Weekend Backpacks Give Lifeline to Hungry Kids Since March, Sandie Nagel has been sending backpacks full of food home with needy students in the city

From left: Volunteers Margery Braver and Leslie  Monfred with Weekend Backpacks founder Sandie Nagel, at Chimes, where employees and volunteers pack bags of food for needy Baltimore City students  to take home for the weekend.

From left: Volunteers Margery Braver and Leslie Monfred with Weekend Backpacks founder Sandie Nagel, at Chimes, where employees and volunteers pack bags of food for needy Baltimore City students to take home for the weekend.

On a recent Thursday morning at the Chimes facility in Milford Mill, a group of volunteers and employees were hard at work packing backpacks full of apples, milk, juice, jelly and canned food. While others in the same room were
putting together boxes and loading them with beer from a local brewery to be enjoyed during the upcoming holidays, these backpacks were for those who most need the food.

Since mid-March, 78-year-old Sandie Nagel has spearheaded the Miriam Lodge Weekend Backpacks for Homeless Kids program, which gives Baltimore City students who are experiencing homelessness food-laden backpacks to feed at least four people every weekend. Thirty six students at Tench Tilghman Elementary School in East Baltimore, John Ruhrah Elementary School in Greektown and a small nursery school in the Park Heights area are sent home with backpacks every Friday.

Nagel, past president of the Miriam Lodge, the oldest Jewish women’s charitable organization in Maryland, started Weekend Backpacks, a 501(c)3, after simply asking a question. Nagel’s company, Playbound, which takes people from Baltimore on tours of New York, has been collecting hats, gloves and scarves for the students at Tench Tilghman for the past five years. One day last winter, she asked a social worker how many students at the school were experiencing homelessness, to which she answered 100.

The social worker explained to Nagel that those students get breakfast every morning at school, a hot lunch, fresh fruit in the afternoon and a sandwich to take home.

“But, she said, from Friday until Monday morning when they get back, many of them don’t get any food,” Nagel said. “I said, ‘You know what? I’m going to bring weekend backpacks.’ I had no idea what I was doing.”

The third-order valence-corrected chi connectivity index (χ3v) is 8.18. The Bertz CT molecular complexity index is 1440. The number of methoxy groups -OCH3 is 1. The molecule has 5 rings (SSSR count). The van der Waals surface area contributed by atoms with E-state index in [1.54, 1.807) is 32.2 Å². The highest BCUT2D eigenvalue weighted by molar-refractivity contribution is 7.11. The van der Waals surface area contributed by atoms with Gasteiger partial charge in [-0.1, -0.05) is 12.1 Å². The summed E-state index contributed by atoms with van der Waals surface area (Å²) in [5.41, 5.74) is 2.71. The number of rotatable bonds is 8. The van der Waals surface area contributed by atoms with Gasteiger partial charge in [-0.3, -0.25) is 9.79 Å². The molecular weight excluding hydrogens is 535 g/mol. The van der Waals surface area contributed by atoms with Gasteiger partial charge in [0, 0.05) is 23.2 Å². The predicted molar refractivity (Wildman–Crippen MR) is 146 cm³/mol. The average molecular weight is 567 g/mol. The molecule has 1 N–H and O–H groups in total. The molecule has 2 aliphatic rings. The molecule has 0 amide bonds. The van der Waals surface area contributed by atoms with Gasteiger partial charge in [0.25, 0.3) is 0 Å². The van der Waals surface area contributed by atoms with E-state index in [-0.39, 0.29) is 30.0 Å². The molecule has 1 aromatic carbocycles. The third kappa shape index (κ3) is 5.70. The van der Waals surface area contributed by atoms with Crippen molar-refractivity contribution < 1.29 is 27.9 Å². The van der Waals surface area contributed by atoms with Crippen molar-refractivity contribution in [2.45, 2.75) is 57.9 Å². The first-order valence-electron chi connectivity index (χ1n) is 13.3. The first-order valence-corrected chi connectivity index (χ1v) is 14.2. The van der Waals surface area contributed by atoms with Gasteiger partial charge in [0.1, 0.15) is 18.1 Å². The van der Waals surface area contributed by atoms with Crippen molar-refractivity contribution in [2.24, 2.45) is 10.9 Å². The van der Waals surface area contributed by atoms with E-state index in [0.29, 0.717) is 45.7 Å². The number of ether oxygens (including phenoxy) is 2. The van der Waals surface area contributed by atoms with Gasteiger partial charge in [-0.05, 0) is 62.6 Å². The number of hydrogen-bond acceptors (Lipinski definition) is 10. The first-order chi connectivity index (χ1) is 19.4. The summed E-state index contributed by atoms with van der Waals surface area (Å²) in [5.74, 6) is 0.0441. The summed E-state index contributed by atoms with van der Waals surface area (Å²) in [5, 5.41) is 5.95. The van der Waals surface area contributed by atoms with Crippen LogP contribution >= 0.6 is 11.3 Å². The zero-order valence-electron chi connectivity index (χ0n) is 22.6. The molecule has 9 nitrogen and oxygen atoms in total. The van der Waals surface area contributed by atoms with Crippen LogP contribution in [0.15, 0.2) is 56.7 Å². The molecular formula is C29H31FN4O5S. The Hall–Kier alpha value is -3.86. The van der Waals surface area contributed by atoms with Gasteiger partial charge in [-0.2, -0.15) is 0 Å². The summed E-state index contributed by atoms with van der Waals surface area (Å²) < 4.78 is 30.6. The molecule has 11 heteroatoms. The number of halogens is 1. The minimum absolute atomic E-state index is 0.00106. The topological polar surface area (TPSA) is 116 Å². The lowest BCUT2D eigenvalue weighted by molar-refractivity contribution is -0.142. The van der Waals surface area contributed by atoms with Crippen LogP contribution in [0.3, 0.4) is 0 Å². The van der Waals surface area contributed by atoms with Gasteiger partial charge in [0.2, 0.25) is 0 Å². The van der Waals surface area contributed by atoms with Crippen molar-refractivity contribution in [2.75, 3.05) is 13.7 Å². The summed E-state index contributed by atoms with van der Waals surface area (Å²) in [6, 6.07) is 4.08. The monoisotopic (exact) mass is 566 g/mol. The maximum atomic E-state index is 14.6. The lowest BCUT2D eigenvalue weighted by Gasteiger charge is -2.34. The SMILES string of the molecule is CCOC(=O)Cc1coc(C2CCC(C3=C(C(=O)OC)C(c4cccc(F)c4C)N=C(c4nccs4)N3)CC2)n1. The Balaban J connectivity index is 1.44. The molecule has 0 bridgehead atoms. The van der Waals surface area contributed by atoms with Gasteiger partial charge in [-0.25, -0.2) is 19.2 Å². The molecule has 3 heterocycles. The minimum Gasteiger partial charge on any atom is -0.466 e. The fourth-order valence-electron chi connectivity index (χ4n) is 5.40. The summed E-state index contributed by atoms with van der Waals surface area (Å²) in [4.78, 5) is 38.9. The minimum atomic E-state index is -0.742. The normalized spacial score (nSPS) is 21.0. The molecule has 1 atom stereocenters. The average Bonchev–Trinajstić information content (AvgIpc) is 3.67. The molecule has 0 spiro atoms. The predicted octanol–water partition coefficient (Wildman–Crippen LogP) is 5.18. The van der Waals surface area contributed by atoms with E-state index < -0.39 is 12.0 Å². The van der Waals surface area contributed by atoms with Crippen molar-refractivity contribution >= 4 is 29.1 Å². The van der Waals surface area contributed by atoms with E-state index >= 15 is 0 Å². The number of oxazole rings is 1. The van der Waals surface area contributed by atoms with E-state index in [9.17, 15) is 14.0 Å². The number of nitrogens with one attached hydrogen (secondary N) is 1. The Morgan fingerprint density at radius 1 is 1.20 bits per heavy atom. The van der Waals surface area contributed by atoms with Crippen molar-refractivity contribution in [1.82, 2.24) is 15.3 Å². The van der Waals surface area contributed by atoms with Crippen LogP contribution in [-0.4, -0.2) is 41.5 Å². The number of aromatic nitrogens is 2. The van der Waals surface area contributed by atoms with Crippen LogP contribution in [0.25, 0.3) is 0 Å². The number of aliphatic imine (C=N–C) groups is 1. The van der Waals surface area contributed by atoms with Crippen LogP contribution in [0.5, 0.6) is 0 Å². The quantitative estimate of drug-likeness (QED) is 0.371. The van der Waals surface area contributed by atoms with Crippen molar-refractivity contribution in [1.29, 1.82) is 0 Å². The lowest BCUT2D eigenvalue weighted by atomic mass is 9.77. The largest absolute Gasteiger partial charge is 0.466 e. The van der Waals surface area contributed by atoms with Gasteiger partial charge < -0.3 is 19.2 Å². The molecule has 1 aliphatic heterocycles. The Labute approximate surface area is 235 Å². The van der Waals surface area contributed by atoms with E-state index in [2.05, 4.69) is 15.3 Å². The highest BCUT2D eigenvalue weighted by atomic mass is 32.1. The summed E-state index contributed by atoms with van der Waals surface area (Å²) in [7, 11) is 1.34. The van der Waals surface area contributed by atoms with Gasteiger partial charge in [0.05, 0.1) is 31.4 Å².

She had heard about a similar program on “The Ellen DeGeneres Show,” but found that there was no national umbrella organization for weekend backpacks. Through Internet research and a lot of phone calls, Nagel connected with other people who run similar programs, found someone willing to donate backpacks and also found her own unique approach. Some of these organizations were only sending home enough food to feed the one child.

“The kid doesn’t live in isolation. And how do you send someone home with food when there’s siblings?” she said. “Our philosophy became we feed the family, as many kids are in the home.”

ShopRite discounts food purchases, H&S Bakery provides discounted bread once a month and various other local organizations have pitched in. In addition to fundraising through Miriam Lodge, students at Krieger Schechter Day School’s middle school gave their tzedakah money to Weekend Backpacks last year and will be providing lunches for students in the program in January, March and May next year. The Irvine Nature Center in Owings Mills is holding a canned good drive for the program this December.

One hundred percent of the money raised goes to food.

Since the program’s third week, people with intellectual and developmental disabilities who work at Chimes have been helping package the backpacks.

“They have taken pride [in it]. They know that it’s for hungry kids. They understand where the food is going and they know it’s great,” Nagel said of the Chimes employees.

The program has several regular volunteers these days, including sisters-in-law Leslie Monfred and Margery Braver. Monfred connected with Nagel in the fall at a luncheon that benefited the backpacks program. At the time, Nagel had a broken leg and therefore wasn’t going to be able to deliver backpacks for a couple of weeks.

“I said, ‘That’s unacceptable, tell me what to do,’” Monfred recalled. She and Braver, who ensured the backpacks were delivered when Nagel couldn’t, have been involved ever since.

Monfred sees this type of work as the responsibility of the Jewish people. For her, simply thinking about how tough one day of fasting can be on Yom Kippur motivates her.

“It’s really our responsibility as Jews to do what we can to make sure people don’t go hungry,” she said.

Nagel, who delivered meals with Meals on Wheels for 35 years, hopes her organization evolves to a similar delivery model. While a generous grant from the Gulton Foundation will go to great lengths to help the program, Nagel is actively fundraising for the organization.

“Our goal is next September to be in a situation where we’re doing 100 backpacks which serve anywhere from 100 to 500 [kids] in a facility,” Nagel said. “If we ever get to 500 [backpacks], we’d be serving 2,000 kids a week. It’s ambitious, but it’s doable. It will happen.”

To donate, visit gofundme.com/ungpjs or send a check made out to Weekend Backpacks to Miriam Lodge, 7310 Park Heights Ave., Baltimore, Md. 21208.

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